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Sherwood Anderson (1876 1941)

Related: 1876 - grotesque literature - American literature

Winesburg, Ohio (1919) - Sherwood Anderson
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Sherwood Anderson (September 13, 1876 March 8, 1941) was an American writer, mainly of short stories, most notably the collection Winesburg, Ohio. His influence on American fiction was profound; his literary voice can be heard in Ernest Hemingway, William Faulkner, Thomas Wolfe, John Steinbeck, and others. --http://en.wikipedia.org/wiki/Sherwood_Anderson [Aug 2006]

Winesburg, Ohio (1919) - Sherwood Anderson

Winesburg, Ohio is a critically acclaimed work of fiction by the American author Sherwood Anderson. The book, written in 1919 is a collection of related short stories, which could be loosely defined as a novel. The stories center around the protagonist George Willard and the inhabitants of the fictional town of Winesburg, Ohio. The work explores the theme of loneliness and frustration in small-town America. Anderson's writing often seems disjointed and tentative, a style that lends itself to the half-conscious thoughts and raw emotions of Winesburg's residents and their inability to express their deepest hopes and fears. The townspeople are grotesques, stunted morally, emotionally, mentally, or spiritually, and they are inarticulate. They seem to gravitate toward George, telling him their strange, often sad, stories in the hope that, in writing the stories of their lives, he will be able to impart dignity and meaning to their personal struggles and experiences.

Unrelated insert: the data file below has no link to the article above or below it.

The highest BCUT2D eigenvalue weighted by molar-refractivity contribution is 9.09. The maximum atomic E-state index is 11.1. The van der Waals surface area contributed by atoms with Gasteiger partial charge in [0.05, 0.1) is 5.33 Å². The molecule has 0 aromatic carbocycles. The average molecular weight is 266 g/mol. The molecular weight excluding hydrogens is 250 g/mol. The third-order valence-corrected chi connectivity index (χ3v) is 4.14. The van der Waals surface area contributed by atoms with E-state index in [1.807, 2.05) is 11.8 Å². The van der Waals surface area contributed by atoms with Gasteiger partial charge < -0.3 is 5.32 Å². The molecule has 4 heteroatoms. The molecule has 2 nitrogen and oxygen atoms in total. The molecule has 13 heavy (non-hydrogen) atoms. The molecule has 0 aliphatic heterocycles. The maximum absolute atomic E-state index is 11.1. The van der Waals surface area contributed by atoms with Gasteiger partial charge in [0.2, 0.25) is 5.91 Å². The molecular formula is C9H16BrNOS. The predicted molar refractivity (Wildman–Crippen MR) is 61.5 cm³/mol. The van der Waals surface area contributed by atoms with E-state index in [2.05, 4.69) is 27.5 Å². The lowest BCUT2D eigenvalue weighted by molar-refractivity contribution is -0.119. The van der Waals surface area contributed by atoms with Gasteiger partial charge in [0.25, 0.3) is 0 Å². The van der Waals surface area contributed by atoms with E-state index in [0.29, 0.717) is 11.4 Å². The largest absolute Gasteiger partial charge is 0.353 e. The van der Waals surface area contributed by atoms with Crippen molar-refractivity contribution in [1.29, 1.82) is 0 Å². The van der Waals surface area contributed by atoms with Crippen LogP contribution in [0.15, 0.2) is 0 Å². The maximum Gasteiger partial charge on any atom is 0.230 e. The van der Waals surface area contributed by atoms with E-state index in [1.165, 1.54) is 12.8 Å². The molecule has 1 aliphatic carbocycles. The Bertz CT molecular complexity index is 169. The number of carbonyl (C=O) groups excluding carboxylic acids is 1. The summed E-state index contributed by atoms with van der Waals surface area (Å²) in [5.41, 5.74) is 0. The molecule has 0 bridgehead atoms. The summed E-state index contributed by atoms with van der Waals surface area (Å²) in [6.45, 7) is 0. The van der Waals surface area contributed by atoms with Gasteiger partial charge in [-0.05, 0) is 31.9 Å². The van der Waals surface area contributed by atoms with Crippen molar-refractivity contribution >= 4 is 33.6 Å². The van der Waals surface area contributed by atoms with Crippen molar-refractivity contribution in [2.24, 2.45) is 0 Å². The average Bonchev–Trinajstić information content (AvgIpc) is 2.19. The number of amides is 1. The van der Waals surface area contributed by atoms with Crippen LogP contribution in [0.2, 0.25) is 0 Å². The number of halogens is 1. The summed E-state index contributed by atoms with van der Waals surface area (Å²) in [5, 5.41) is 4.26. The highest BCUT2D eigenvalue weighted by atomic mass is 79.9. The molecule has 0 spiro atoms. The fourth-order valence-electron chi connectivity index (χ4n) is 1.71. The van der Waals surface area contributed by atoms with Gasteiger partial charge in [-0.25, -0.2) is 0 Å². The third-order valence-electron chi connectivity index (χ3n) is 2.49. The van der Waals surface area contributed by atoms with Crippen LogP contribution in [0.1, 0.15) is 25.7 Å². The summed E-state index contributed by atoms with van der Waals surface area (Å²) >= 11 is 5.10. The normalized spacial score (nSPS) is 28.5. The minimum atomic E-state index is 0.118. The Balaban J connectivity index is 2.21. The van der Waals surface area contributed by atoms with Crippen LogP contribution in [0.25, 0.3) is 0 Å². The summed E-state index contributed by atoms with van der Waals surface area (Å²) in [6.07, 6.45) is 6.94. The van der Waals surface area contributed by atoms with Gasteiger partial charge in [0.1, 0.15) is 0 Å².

The critical reception to Winesburg, Ohio upon its publication was positive, but it did not receive a wide readership. Among the literati, it was very highly regarded, but its sales were modest. It is now regarded as one of the finest American novels of the 20th century. --http://en.wikipedia.org/wiki/Winesburg%2C_Ohio_%28novel%29 [Mar 2005]

Dark Laughter (1925) - Sherwood Anderson

Dark Laughter was Sherwood Anderson's 1925 novel which took up much the same theme as his 1923 novel Many Marriages, though he read James Joyce's Ulysses in between. The influence of "Ulysses" is clear in Dark Laughter. While Winesburg, Ohio is Anderson's best known work today, Dark Laughter was the only bestseller of Anderson's lifetime. It has been out of print since the early 1960s and most contemporary critics consider the novel a failure (among them Kim Townsend, the author of the most recent biography of Anderson, published in 1985). It is riddled with racist and sexist language and stereotypes that make it difficult reading today.

Ernest Hemingway wrote a ruthless parody of the novel, The Torrents of Spring. Hemingway's novella pokes fun at the pretentions of Anderson's style and characters, and the parody ended the friendship between the young Hemingway and his former mentor. --http://en.wikipedia.org/wiki/Dark_Laughter [Aug 2006]

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